The distribution of television programming, and by extension, television advertising, is controlled by a relatively small number of companies and the cost of developing a new channel and advertising is very high. Television advertising, therefore, geared to people having connection to web-sites is a concern. What is needed is an efficient way to promote, through television advertising, connection to websites.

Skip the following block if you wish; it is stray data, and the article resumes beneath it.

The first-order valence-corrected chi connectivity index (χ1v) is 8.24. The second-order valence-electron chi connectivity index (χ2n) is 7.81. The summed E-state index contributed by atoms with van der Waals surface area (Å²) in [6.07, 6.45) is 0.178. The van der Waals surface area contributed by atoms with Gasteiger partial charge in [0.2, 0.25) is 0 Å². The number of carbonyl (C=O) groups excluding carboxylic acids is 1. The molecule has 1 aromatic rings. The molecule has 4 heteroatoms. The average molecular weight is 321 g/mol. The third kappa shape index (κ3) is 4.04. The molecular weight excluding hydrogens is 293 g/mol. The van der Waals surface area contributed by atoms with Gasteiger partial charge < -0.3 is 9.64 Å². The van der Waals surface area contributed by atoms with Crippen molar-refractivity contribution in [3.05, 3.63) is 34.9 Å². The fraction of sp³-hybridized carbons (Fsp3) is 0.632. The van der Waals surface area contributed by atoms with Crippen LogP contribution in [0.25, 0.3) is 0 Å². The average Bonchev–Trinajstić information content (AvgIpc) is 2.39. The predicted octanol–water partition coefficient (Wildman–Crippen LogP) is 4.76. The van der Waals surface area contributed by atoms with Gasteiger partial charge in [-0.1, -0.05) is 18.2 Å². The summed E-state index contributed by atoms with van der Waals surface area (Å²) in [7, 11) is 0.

According to the present invention, a method and system are provided by which a television viewer can respond to the abbreviated advertisement, broadcast via terrestrial, cable or satellite television, and request the extended length version of the advertisement. The abbreviated advertisement and the extended length advertisement together comprise a hybrid advertisement that may be provided to the viewer by the method and system. The system includes an interactive set-top box, described below. In addition to a standard television link, the set-top box is connected to a service provider via a second communication link, such as a telephone line. This service provider may not be the same as the television program distributor. The request for the advertisement is sent from the viewer's set-top box to the service provider, which responds by transmitting the requested extended length advertisement to the viewer's set-top box. Alternatively, the service provider may download a number of extended length advertisements to the viewer based on marketing data or on the viewer's prior requests. In this scenario, there is minimum or no delay associated with delivery of the extended length advertisement to the viewer. The received extended length advertisement is preferably stored on a medium, such as a hard disk drive, in the set-top box or on a personal video recorder.